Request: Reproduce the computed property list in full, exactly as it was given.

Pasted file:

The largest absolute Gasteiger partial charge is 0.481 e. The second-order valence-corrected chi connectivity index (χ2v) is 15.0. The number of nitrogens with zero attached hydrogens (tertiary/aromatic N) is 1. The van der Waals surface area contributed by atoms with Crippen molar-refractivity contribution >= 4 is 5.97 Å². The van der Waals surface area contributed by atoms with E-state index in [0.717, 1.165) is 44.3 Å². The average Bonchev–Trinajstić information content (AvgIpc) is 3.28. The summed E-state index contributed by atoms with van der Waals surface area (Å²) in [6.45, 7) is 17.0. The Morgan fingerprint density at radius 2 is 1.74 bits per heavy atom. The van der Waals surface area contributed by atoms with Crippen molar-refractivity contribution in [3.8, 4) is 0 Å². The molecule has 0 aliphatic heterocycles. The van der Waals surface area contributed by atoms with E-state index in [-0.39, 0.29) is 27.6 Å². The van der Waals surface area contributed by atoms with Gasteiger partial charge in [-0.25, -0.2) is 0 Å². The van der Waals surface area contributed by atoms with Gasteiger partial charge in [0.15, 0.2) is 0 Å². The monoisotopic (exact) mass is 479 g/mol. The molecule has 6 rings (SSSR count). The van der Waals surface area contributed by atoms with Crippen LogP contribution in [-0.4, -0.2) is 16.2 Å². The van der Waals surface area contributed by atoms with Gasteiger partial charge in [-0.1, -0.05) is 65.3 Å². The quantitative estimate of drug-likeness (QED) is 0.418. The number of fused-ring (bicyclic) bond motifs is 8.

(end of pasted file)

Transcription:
The largest absolute Gasteiger partial charge is 0.481 e. The second-order valence-corrected chi connectivity index (χ2v) is 15.0. The number of nitrogens with zero attached hydrogens (tertiary/aromatic N) is 1. The van der Waals surface area contributed by atoms with Crippen molar-refractivity contribution >= 4 is 5.97 Å². The van der Waals surface area contributed by atoms with E-state index in [0.717, 1.165) is 44.3 Å². The average Bonchev–Trinajstić information content (AvgIpc) is 3.28. The summed E-state index contributed by atoms with van der Waals surface area (Å²) in [6.45, 7) is 17.0. The Morgan fingerprint density at radius 2 is 1.74 bits per heavy atom. The van der Waals surface area contributed by atoms with Crippen molar-refractivity contribution in [3.8, 4) is 0 Å². The molecule has 0 aliphatic heterocycles. The van der Waals surface area contributed by atoms with E-state index in [-0.39, 0.29) is 27.6 Å². The van der Waals surface area contributed by atoms with Gasteiger partial charge in [-0.25, -0.2) is 0 Å². The van der Waals surface area contributed by atoms with Gasteiger partial charge in [0.15, 0.2) is 0 Å². The monoisotopic (exact) mass is 479 g/mol. The molecule has 6 rings (SSSR count). The van der Waals surface area contributed by atoms with Crippen LogP contribution in [-0.4, -0.2) is 16.2 Å². The van der Waals surface area contributed by atoms with Gasteiger partial charge in [-0.1, -0.05) is 65.3 Å². The quantitative estimate of drug-likeness (QED) is 0.418. The number of fused-ring (bicyclic) bond motifs is 8.